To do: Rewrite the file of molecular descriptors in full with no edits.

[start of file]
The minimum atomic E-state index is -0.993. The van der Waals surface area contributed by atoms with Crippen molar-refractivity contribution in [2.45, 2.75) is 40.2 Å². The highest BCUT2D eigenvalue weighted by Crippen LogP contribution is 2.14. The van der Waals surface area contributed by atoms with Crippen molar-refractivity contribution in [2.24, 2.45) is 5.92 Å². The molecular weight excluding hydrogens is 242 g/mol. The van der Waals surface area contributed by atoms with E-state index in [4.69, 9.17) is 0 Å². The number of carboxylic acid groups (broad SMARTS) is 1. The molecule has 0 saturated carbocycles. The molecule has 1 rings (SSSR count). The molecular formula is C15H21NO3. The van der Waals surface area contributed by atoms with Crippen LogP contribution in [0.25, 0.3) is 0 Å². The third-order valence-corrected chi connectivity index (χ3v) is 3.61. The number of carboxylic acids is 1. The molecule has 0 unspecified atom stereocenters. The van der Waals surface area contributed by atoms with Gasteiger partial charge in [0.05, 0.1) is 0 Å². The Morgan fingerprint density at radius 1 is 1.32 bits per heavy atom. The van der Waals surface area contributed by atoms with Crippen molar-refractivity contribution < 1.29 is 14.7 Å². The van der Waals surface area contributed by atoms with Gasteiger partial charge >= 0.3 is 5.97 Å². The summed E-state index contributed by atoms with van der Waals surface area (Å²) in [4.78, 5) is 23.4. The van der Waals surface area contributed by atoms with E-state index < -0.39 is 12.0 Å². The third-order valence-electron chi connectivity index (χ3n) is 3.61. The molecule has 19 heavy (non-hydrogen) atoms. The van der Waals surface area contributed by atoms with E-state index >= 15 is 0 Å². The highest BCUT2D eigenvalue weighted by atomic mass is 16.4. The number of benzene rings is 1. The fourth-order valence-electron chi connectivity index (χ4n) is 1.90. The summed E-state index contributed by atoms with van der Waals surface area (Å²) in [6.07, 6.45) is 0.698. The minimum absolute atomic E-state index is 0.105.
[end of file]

The minimum atomic E-state index is -0.993. The van der Waals surface area contributed by atoms with Crippen molar-refractivity contribution in [2.45, 2.75) is 40.2 Å². The highest BCUT2D eigenvalue weighted by Crippen LogP contribution is 2.14. The van der Waals surface area contributed by atoms with Crippen molar-refractivity contribution in [2.24, 2.45) is 5.92 Å². The molecular weight excluding hydrogens is 242 g/mol. The van der Waals surface area contributed by atoms with E-state index in [4.69, 9.17) is 0 Å². The number of carboxylic acid groups (broad SMARTS) is 1. The molecule has 0 saturated carbocycles. The molecule has 1 rings (SSSR count). The molecular formula is C15H21NO3. The van der Waals surface area contributed by atoms with Crippen LogP contribution in [0.25, 0.3) is 0 Å². The third-order valence-corrected chi connectivity index (χ3v) is 3.61. The number of carboxylic acids is 1. The molecule has 0 unspecified atom stereocenters. The van der Waals surface area contributed by atoms with Gasteiger partial charge in [0.05, 0.1) is 0 Å². The Morgan fingerprint density at radius 1 is 1.32 bits per heavy atom. The van der Waals surface area contributed by atoms with Crippen molar-refractivity contribution < 1.29 is 14.7 Å². The van der Waals surface area contributed by atoms with Gasteiger partial charge >= 0.3 is 5.97 Å². The summed E-state index contributed by atoms with van der Waals surface area (Å²) in [4.78, 5) is 23.4. The van der Waals surface area contributed by atoms with E-state index < -0.39 is 12.0 Å². The third-order valence-electron chi connectivity index (χ3n) is 3.61. The molecule has 19 heavy (non-hydrogen) atoms. The van der Waals surface area contributed by atoms with E-state index >= 15 is 0 Å². The highest BCUT2D eigenvalue weighted by atomic mass is 16.4. The number of benzene rings is 1. The fourth-order valence-electron chi connectivity index (χ4n) is 1.90. The summed E-state index contributed by atoms with van der Waals surface area (Å²) in [6.07, 6.45) is 0.698. The minimum absolute atomic E-state index is 0.105.